Six pence doesn’t buy a lot these days thanks to inflation. When I was a child it was very different.
6p was a king’s ransom.
When I was 4 years old in 1977 the Dandy (a UK children’s comic, and my absolute favourite) was 4p. This kept me entertained for days – weeks even – as I read and re-read the stories within.
Desperate Dan and Korky the cat never failed to make me smile week after week with their slapstick humour. When the shops were shut on a Sunday and it was raining outside I used to lie lengthways across my bed with my head dangling over the side on a pillow reading my comics on the floor for hours at a time while the blood drained into my head.
As I got older I also realised the position was good for night time stealth, since the comic or magazine in question could be quickly slid under the bed and the bedside lamp switched off before any parent caught wind of illegal nocturnal activity.
This tactic worked just fine with the coarse cover on the Dandy, which was pulp and low grade paper, but if you had a glossy covered comic (I’m looking at you Star Wars weekly) you could easily slide it way too far on the carpet and if you did, then you needed a long arm to retrieve it or the bed needed to be moved.
There was an art to such subterfuge and I was trained from an early age in delicate periodical concealment for the trifling sum of 4p per week.
The 2p change from this bounty could be used to buy some sweets, since at the time 1/2p was also valid currency. Although generic boiled sweets could be purchased by weight in a little white paper bag I rather liked buying the bigger sherbet centred soft ones (Refreshers) – two for a penny.
The chewy outside of the sweet begged you to bite into it immediately, but if you did then the sherbet within might burst out before you’d moistened it enough. Stick it in your cheek like a hamster however, and the sherbet blended with the rest of the sweet, making a soft sparkling mush in your mouth that fizzed as you sucked it into nothingness.
Since I never had many sweets as a child (a 5p cache of them was like being gifted a bag of gold) the combination of my infant literature, sugar, colouring and E numbers was absolute heaven. I could get it all for 6p.
These days I can’t buy anything with it. I need a bag of 5p’s just to get some sugar free chewing gum. Since I’m diabetic this is much less fun. It doesn’t fizz and its primary reason for existing is not to provide enjoyment, but make my breath socially acceptable.
If I want a comic (which I still do) then that 6p covers even less ground. A copy of Spider-Man is now £2.99 – nearly 75 times the price of my Dandy.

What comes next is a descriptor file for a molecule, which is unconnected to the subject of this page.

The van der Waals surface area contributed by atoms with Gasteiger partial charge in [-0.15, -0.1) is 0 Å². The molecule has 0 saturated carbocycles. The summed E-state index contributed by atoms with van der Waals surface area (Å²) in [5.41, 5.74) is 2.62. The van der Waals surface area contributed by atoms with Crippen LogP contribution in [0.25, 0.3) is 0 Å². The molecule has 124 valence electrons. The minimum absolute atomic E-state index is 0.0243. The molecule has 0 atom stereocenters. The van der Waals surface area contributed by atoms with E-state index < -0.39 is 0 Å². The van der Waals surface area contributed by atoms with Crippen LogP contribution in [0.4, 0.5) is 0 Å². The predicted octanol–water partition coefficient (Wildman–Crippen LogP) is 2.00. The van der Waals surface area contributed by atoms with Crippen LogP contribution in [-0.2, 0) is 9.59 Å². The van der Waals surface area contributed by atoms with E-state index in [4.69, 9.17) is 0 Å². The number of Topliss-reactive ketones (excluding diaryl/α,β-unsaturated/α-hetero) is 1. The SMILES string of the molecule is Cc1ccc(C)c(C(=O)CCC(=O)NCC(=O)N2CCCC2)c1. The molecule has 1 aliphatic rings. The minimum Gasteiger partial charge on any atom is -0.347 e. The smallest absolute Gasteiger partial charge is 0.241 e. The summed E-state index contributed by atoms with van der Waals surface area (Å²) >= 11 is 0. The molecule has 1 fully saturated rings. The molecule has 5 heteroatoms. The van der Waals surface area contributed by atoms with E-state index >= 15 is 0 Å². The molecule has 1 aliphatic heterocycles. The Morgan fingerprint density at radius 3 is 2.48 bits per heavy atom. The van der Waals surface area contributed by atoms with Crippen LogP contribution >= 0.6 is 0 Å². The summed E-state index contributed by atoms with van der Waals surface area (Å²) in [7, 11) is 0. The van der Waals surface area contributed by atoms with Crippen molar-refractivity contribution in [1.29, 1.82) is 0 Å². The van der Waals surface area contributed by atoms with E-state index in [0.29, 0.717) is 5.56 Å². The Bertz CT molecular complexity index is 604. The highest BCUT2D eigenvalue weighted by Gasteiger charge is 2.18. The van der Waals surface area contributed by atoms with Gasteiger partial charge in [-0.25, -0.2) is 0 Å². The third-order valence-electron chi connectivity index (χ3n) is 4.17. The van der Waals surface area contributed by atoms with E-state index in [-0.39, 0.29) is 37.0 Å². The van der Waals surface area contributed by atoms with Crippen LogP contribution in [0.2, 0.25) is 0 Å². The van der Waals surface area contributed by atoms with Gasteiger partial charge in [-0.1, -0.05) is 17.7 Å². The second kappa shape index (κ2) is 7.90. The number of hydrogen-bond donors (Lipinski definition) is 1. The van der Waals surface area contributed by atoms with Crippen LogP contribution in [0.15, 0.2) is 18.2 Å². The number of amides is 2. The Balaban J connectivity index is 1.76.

So why the preoccupation with 6p?
Well frankly as I type I’m trying to figure that out myself. I found amongst my mom’s possessions on Sunday a small teddy bear. It was in a carrier bag yellowed with age, with one slightly larger bear that was tagged and dated – suggesting it was purchased in 2002. The larger bear (as did everything else in the house) also had a label with her name on it.
The smaller bear had a hand stitched red jumper on it and had a belt with a purse that looked like my mom had made it. It looked gaudy and twee, was covered in little sequins and I didn’t like it.
I removed the jumper, threw it in the bin and started to take the belt off. The bear would be going to charity naked – as nature intended.
Then I noticed in the bear’s little felt black purse, which had been carefully sewn by my mother, there was a five pence piece and a one pence piece. I took them out of the purse, tutted, put them in my pocket and dropped the little purse in the bin as well.
After several weeks I’d had more than enough of sifting through dusty relics of creepy dolls and endless carrier bags and this was just another obstacle in the way of us handing the bungalow keys back to the council.
However, for the past two nights I’ve been pre-occupied with guilt. I feel like I have been callous and unfeeling in my treatment of her bear, and I regret what I did. It made me cry on Sunday when I got home and lay in bed and every time I think about it it makes me want to cry again.
I don’t know why it makes me feel like this. I know grief isn’t rational, and I shouldn’t over analyse. But I can’t help it.
I think I threw away something human on Sunday though. I think I threw away something that’s lost to me now. The 6p won’t buy me anything, and it doesn’t matter – but maybe the bear and its accoutrements did.
Or maybe its not the bear…
Maybe my mom mattered to me more than I want to admit, despite her failings.
I think I miss the mom that inspired me to hide my comic and turn off the light when I was little.
I miss the mom who came upstairs to check on me because she loved me.
I miss my mom.